world class memorial and museum we will have in less than 129 days with the memorandums to follow. i'm proud to show that off. we worked hard to get the eight acres out of 16. it will be an amazing memorial and tribute to our loved ones, a place we can honor them. i look forward to seeing my husband, michael, in less than 29 days i can go home and see him finally because he's at that site. i want to make sure the president understands the perhaps of sustaining this memorial for the future. since he's no longer with us, that person, don't say his name, that shows the perhaps of the site is to us, he needs to realize he's coming here now, a proud day to show it off. he will be amazed how much progress has been made at the site. when he comes here on the 10th anniversary. because this person's not here, he's coming earlier than expected. i'm really proud to show it off.
>> monica, it's interesting, you don't say his name, the name of the murderer who did all this and out of respect, i'm not saying it either for you. why is that important not to even utter his name? >> i don't want to give evil any perhaps, you know. i don't want to -- when i say my husband, michael patrick eiken, i carry his spirit and he lives on through my words and the name. woe won't giver credit to someone who's evil and took him away. the less power he gets the better off we are making sure we move forward and really understand the perhaps of this day. this day is to honor our loved ones. the sun is out, my husband is here in spirit. i'm very proud that i'm here to be able to show it hoff and tell him about my husband, michael, that i lost that day. i'll never forget and we'll never forget what happened here. we need to make that clear, we have to continue to honor them and move forward now. he's no longer here, so we can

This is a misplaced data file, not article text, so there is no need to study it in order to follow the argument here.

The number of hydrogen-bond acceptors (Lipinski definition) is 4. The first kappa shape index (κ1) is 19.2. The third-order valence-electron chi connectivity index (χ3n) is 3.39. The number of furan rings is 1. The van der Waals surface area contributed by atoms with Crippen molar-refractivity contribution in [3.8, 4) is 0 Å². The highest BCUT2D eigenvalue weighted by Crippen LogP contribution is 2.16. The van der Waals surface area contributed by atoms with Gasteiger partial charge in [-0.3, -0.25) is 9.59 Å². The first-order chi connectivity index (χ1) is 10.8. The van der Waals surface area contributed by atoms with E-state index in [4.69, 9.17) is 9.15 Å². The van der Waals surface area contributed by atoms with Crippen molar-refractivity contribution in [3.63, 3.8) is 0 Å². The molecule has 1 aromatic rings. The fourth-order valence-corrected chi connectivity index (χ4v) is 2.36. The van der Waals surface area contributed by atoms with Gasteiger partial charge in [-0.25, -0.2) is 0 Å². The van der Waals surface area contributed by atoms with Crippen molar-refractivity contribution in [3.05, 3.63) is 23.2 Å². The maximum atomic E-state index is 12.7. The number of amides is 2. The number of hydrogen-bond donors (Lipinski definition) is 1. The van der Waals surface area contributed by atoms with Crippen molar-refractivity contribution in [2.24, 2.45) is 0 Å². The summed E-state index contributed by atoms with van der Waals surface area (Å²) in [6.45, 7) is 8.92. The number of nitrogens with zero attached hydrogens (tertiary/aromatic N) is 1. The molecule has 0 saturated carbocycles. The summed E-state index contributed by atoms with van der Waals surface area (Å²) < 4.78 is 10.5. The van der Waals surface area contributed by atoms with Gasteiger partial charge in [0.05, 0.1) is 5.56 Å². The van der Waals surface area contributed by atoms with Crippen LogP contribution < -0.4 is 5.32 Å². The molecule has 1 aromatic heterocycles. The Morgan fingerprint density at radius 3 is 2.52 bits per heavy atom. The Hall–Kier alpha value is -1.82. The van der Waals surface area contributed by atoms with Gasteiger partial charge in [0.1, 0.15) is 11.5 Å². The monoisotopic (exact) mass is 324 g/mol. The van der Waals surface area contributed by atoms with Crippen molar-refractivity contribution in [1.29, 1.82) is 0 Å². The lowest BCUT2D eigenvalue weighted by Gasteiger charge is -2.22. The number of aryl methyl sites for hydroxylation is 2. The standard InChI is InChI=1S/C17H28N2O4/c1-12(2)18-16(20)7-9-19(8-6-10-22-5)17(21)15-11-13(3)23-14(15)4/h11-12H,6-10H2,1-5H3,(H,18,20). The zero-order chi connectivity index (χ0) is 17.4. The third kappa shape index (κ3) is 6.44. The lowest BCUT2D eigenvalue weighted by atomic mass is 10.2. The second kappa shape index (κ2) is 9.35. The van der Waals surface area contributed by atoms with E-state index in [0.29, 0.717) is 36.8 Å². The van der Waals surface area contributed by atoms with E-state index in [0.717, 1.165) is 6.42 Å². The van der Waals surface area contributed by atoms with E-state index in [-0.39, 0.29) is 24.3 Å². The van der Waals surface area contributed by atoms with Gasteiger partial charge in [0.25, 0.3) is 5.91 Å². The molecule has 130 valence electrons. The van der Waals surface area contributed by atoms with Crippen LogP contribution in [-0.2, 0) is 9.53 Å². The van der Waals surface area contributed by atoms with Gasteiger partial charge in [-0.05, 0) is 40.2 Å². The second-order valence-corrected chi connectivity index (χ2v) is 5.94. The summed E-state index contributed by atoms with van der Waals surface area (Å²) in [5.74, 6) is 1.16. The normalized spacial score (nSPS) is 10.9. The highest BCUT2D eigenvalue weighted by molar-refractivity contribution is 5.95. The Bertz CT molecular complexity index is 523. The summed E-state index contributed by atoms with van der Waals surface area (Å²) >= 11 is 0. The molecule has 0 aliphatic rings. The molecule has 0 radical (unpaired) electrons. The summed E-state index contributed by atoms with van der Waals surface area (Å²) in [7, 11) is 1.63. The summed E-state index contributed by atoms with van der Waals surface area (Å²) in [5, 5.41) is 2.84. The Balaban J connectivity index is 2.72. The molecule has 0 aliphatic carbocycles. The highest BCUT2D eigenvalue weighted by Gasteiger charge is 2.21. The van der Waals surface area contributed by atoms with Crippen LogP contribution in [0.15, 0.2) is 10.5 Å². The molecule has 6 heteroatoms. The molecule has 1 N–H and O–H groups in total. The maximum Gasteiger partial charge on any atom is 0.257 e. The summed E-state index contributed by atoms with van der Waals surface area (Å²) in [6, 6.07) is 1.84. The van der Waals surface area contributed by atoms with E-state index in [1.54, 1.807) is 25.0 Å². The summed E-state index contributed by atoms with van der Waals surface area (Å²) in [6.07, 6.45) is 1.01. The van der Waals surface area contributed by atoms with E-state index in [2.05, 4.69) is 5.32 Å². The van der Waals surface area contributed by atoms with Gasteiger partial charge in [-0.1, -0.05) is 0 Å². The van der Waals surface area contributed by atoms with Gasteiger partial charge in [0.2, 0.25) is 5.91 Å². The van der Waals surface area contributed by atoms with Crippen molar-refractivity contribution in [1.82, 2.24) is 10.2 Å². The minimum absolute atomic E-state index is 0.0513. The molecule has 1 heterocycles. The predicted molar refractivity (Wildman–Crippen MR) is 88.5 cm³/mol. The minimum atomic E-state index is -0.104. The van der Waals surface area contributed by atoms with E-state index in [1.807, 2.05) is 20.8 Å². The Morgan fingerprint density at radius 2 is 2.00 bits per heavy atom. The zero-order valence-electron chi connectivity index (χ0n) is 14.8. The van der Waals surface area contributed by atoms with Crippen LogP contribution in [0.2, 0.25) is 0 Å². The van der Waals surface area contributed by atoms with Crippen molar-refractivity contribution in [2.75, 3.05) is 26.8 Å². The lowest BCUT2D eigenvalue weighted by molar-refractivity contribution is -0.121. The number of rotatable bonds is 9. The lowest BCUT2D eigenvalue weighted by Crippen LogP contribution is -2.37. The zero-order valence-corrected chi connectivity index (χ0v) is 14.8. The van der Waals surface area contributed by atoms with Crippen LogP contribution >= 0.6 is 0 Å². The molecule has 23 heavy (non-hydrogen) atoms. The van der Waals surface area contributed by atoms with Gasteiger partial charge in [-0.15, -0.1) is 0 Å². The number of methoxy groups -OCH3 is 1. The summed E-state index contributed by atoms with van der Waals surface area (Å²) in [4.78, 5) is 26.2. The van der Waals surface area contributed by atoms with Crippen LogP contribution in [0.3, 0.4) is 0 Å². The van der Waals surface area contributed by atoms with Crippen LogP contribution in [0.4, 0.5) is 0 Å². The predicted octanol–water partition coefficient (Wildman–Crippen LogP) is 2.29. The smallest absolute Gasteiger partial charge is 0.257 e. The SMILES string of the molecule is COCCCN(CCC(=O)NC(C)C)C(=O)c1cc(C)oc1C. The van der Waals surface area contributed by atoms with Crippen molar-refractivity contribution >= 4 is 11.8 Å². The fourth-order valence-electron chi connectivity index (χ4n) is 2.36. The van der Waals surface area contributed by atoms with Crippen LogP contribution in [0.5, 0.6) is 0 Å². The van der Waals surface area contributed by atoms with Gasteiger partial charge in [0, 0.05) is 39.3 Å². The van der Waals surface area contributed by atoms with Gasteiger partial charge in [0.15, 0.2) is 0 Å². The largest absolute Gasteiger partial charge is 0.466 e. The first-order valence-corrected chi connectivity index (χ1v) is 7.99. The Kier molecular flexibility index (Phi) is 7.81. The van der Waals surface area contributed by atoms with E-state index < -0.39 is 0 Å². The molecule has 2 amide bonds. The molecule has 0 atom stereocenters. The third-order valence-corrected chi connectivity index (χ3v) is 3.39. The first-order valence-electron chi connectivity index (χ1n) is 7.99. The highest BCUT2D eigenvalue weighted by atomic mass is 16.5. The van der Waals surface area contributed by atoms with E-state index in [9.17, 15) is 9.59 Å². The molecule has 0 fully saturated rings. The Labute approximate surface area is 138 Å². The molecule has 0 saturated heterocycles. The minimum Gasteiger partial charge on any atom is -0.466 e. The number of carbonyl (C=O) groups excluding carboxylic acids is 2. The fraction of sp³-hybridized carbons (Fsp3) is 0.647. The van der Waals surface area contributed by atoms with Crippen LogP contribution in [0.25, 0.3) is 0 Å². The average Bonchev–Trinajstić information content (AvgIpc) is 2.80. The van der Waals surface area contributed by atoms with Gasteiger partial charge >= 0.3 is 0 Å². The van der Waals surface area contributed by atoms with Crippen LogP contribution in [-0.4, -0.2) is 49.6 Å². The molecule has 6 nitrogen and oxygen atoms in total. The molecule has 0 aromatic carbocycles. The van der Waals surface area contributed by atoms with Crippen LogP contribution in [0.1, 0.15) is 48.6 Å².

rejoice in that and kind of think about what's important and our loved ones are the most important things. i'm happy the sun is out because this is really -- i'm proud. proud today to be an american and i'm so proud to show off this memorial. the world will see it soon, 129 days to go. >> monica, as you said, it is a glorious day to be on this site and in the city. thank you for sharing part of it with us and thank you for your strength. >> thank you so much. >> i'm joined now by new york senator charles schumer who joins me here at the site. what is it like for you to be here on this day? >> it's an amazing day. i think back to the day after 9/11, when we came here, the smell of death was in the air, people holding posters saying, have you seen my sister? my daughter, my husband? everyone thought downtown would be deserted. we thought everyone would move